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The Unruly Child That is Love
In Shakespeare’s A Midsummer Night’s Dream, the concept of love and relationships are certainly at the forefront of the play. However, if one delves a bit further into the story, elements such as violence, death, and pain, which all strongly contrast with love, exist in the lives of the characters as well as love. Through the use of aggressive language and the persistent underlying theme of violence in A Midsummer Night’s Dream, Shakespeare suggests that experiences that should be happy, such as love, will always be intertwined with some pain as a result of the loss of control that love brings about. Shakespeare entertains this theme, along with the inclusion of violent metaphors, to highlight the unruly, uncontrollable nature of love, and the things people will do to in an attempt to gain a sense of control over it. It becomes increasingly apparent over time however, that love cannot ever be controlled; yet it is in the nature of humans to continuously try to do so.
The ideas of pain and suffering are present within the very first scene of the play during a conversation regarding love and marriage, immediately setting up the underlying connection between the two. Pain felt by the characters can be both emotional and physical pain, and can stem from a variety of things. The discussion between Theseus, Egeus, and Hermia regarding her relationship is one such source of emotional pain. Hermia begs, “I would my father looked but with my eyes”, and not only see her love for Lysander, but also the pain her father is putting her through by forcing her into a decision that is not hers (I.i.56). Shakespeare utilizing the phrase “with my eyes” specifically highlights how desperately Hermia wishes her father could see the pain she is in at the thought of not being with her love. Almost immediately the play is implying that love and relationships are inherently painful in nature, and love cannot exist without feelings of pain and suffering. With this initial conflict also comes the idea of control. Egeus is desperately seeking to exert his control over his daughter, yet the love she feels for Lysander is prohibiting her father from gaining it.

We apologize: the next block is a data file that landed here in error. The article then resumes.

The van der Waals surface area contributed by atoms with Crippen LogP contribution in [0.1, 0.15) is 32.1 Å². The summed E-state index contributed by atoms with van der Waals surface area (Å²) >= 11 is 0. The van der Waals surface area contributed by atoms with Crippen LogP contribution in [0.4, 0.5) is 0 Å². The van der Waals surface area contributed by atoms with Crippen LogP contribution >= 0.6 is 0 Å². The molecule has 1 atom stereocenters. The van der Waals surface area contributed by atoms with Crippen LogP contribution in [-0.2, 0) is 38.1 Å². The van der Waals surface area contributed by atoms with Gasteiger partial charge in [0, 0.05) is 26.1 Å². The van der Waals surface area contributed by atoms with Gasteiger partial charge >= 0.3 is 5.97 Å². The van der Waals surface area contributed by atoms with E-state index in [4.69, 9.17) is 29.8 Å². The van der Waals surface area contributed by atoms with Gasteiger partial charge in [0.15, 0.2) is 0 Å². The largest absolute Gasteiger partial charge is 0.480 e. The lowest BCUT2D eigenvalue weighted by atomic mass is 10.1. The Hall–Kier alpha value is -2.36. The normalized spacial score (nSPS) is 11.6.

While Hermia and Lysander continue to discuss their complex relationship, the idea of an individual having no control when it comes to love really comes to light. Lysander comes to the conclusion that, “If there were a sympathy in choice, war, death, or sickness did lay siege to it” (I.i.141-2). Lysander realizes that even if Hermia and himself were to end up together, that some external force out of their control would eventually end the relationship. Shakespeare includes this statement to truly emphasize the nature of love in this play. Regardless of the strength of ones relationship, or how compatible two personalities may be, there will always be external forces, such as disapproving parents, or simply unfortunate timing that will inevitably affect the relationship, and Hermia and Lysander are no different. Hermia even claims that, “it is a customary cross, as due to love as thoughts, and dreams, and sighs, wishes, and tears, poor Fancy’s followers” (I.i.153-5). The couple understands that not only will universal things such as death or sickness at some point separate the two, but also that this difficult obstacles are as much a natural part of love as dreams and tears. The emotion of love causes people to relinquish all control that they believe they have and leave things to fate, which can sometimes be a painful thing to do. As the play and the lovers’ relationships continue to progress and become more complex, this concept of the wild nature of love, pain, and loss of control continues to be a present theme. Helena in particular faces a great struggle throughout the play, of wanting to desperately be loved but having that reciprocation completely out of her control. Helena herself notes the unruly and sporadic nature of love, stating that the mind of love lacks, “any judgment taste…and therefore is Love said to be a child” (I.i.236-8). Shakespeare comparing the concept of love to a child personifies love as an individual who does not listen, has no reasoning behind his actions, and simply does as he pleases. Helena and Demetrius’s dynamic greatly emphasizes this theme throughout the play. She is filled with desperation to have some sort of control and a sense of order in the relationship, that she begs Demetrius for any sort of attention that he is willing to give. She pleads with him, “The more you beat me, I will fawn on you. Use me but as your spaniel – spurn me, strike me, neglect me, lose me” (II.i.204-6). Being in love has made her spiral out of control, unable to sort out anything for herself, that she sees being the victim of violence as the only way to regain some order for herself. She comes to the realization that “The more I love, the more he hateth me” (I.i.199). Despite being rejected a multitude of times, she still is trying to control his emotions, even though Demetrius has shown no signs of changing in the imminent future. This love for her is extremely painful; the difficult part being that nearly every aspect of it is completely out of her control. Shakespeare highlights this concept in her unique relationship with Demetrius in particular to reinforce the idea that no matter how much an individual may love another, love is wild and uncontrollable, and simply loving a person is not always enough for it to work out.